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Farmers need to be encouraged to ask "What could possibly go wrong on my property? What can I do about it? Is it enough?" he said.
Mr Watson was in Mid Canterbury recently, along with WorkSafe New Zealand chief executive Nicole Rosie to speak to farmers about the importance of on-farm health and safety.
They met Foundation for Arable (FAR), Arable Y and Women in Arable members at the Wakanui property of Maxine and Eric Watson, near Ashburton.
The agricultural leader said farm deaths featured highly in national figures; at least 18 people were killed on farms last year, which was not the true figure, as deaths such as quad bike accidents could be linked to road toll figures, and effluent pond deaths to drownings.
Business owners have all got a responsibility, so discussing what you can do on-farm can only help, he said.
"As a risky sector, if we don't fix it government might enforce it," he said.
Ms Rosie, from a fifth-generation Gisborne farming family, is quick to point out she is not a bureaucrat and previously worked for Toll and Fonterra before stepping into the shoes at WorkSafe three years ago. Her next role, recently announced, will be to head up the NZ Transport Agency (NZTA) which she will start next year.
She said New Zealand was well behind the rest of the world with its workplace accident rates, where 15 out of 100,000 workers were injured or killed. In New Zealand people were seven times more likely to die, or be injured at work.
Although there had been improvements of late, such as those in the forestry sector which was 63 out of 100,000 and had improved to 50 out of 100,000 workplace accidents, there was still more to do.
"Health and Safety is not about compliance," she said.
"It's about leadership, and a high performing team of people at the centre."
She said it was important workers not only saw employers following health and safety rules, but were supported to follow the rules.
She said there was little point in telling someone to speed up production and `don't worry about that' when it came to safety procedures. The Pike River mine explosion, where 29 men were killed, was one such example, where warning procedures were ignored repetitively well before the explosion happened.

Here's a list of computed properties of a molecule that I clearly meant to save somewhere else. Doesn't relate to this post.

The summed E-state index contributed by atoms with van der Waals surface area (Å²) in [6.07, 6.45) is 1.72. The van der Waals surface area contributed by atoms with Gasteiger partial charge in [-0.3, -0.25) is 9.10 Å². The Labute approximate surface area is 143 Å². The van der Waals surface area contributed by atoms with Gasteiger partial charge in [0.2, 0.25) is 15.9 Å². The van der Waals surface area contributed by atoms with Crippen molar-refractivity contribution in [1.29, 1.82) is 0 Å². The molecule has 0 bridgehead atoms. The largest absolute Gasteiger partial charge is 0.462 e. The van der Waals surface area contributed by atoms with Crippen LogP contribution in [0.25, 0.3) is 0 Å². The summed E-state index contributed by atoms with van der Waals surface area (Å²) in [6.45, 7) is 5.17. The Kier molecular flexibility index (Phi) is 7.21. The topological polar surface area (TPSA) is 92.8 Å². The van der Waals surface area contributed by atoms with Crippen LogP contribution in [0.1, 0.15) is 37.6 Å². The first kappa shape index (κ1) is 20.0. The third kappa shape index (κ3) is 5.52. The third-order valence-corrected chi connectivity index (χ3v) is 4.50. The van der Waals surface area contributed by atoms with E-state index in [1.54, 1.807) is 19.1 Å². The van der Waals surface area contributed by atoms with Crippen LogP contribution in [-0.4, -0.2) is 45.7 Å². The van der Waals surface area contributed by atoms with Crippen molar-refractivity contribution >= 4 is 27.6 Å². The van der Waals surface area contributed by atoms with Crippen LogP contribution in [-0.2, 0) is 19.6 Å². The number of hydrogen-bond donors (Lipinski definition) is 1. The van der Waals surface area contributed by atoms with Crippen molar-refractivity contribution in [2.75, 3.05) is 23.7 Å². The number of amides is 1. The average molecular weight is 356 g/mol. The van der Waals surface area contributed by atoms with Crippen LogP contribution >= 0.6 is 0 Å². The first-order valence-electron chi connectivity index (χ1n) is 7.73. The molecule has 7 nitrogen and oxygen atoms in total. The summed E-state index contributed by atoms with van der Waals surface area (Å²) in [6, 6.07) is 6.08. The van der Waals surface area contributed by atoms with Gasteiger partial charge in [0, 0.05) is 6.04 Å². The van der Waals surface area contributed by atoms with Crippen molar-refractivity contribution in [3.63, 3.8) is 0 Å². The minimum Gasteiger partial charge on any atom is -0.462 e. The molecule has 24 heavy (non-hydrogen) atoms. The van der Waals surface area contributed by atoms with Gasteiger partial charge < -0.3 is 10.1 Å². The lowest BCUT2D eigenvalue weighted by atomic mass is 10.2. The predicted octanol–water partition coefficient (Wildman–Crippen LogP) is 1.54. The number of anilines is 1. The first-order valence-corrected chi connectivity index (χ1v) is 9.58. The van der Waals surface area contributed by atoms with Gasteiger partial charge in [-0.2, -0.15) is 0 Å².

She said with little information in the agricultural sector around health and safety, farm owners needed to consider the on-farm risk management needed for machinery and activities which happened on farm that could kill or seriously maim; or could hurt but may not kill.
They should take into account vehicles and machinery such as balers, tractor power take off shafts quad bikes and utes, falls from heights, confined spaces and causes of injuries such as back, foot and ankle injuries, as well as personal protective equipment (PPE) and standard operating practice.
"If you have safety requirements that make sense, people will work with those," she said.
Engineering controls should be used, like airbags, seatbelts, traction control and roll bars, as well as safety gear like helmets, steel-capped shoes or gloves.
"It's nothing to do with common-sense, it's core business to do this stuff right," she said.
It was unwise to rely on people to not make the mistakes, as everybody had driver licences but there were still a lot of accidents.
We need to consider what happens when people make the mistakes and how to reduce them, she said.
"You should plan for the accident because you can't plan for the variables, such as how tired you are, or ground conditions. That's the mind set area."
Mr Watson and Ms Rosie were joined on their visit to the group by author and health and safety advocate Harriet Bremner, whose partner, James Hayman, died in a farm machinery accident in the Hakataramea Valley, South Canterbury, in January 2017.
Ms Bremner was available to talk to people.